Here are two example sentences in English: "I want you to paint the house" and "I wish that you would paint the house".
The che is "that". Expressing desires, wishes and necessities (actually, a lot of uncertain things) follows the same structure as "I wish that..." = spero che, voglio che, desidero che... Additionally, you'll often see it followed by the subjunctive.
I think it's like "que" from spanish, the sentence in spanish would be: "Él quiere que comas una manzana."
So funny, especially as I was trying to get my head around subjunctives. Thanks for the touch of humour.
It is. Often the subjunctive has the same conjugation in first, second and third person singular:
Voglio che tu mangi...
Vuoi che io mangi...
Vogliamo che lei mangi...
I haven't learnt the subjunctive yet in Italian, but as it's so similar to French, I was wondering if it applies in this case. Thanks for clarifying!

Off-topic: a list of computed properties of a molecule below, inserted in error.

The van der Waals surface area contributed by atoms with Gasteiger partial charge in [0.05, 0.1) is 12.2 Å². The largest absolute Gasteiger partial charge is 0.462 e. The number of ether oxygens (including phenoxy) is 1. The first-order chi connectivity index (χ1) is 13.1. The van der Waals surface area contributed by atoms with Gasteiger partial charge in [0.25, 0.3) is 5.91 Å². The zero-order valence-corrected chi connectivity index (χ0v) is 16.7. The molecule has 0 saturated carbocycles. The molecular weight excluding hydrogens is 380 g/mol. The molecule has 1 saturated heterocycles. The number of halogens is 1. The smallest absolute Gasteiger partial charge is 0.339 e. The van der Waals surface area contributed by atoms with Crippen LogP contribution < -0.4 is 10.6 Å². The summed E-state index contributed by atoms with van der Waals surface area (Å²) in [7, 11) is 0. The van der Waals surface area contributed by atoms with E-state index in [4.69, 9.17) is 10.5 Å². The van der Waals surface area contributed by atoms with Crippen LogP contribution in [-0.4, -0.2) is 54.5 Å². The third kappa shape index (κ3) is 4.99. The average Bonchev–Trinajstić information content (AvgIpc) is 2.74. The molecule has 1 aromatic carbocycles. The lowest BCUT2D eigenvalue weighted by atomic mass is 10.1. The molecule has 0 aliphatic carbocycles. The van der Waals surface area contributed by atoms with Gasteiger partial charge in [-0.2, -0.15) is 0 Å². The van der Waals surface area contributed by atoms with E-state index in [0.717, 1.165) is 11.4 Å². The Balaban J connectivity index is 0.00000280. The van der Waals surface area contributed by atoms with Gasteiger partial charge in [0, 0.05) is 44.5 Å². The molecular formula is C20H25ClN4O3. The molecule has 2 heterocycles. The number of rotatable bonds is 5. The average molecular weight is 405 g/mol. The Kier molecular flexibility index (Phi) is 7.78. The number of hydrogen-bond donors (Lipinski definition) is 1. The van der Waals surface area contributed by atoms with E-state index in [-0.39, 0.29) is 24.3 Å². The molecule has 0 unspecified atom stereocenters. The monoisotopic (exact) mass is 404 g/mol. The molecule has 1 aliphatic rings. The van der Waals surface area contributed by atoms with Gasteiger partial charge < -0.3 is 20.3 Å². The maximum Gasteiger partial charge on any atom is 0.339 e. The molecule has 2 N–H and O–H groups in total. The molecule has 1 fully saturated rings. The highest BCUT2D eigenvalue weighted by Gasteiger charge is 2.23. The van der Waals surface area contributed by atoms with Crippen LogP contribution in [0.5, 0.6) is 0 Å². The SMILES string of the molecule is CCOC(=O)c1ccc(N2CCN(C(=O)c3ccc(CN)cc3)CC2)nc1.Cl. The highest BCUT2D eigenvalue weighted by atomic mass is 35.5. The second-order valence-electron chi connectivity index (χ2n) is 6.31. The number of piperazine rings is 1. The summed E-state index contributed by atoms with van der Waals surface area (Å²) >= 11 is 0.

volere che requires the subjunctive. Therefore your sentence should be: voglio che io mangi (= 'I want me to eat') However this sounds odd. You probably mean: voglio mangiare ('I want to eat')
The subjunctive is almost always (no exceptions come to my mind right now but I'm not sure the aren't any) introduced by "che": "che io mangi", "che tu voglia", "che egli parli"...
I translated it as "he wishes that" and got it wrong. I know "to wish" is "desiderare", but it seemed more fitting in this case.
"He wants that you eat the apple." (completely wrong in English) was accepted. At least it gave me the chance to see all the helpful responses and the correct translation.
"He wishes that you eat the apple," is probably what it meant to accept. Wish/want are pretty similar in terms of context, and the sentence is perfectly acceptable English, but a bit archaic sounding.
Well, 'to wish' and 'to want' have different meanings. 'The mother wants the boy to do his home works before dinner' is not the same as 'the mother wishes...'.
Actually "wishes" and "wants" are perfectly synonymous and interchangeable in that sentence: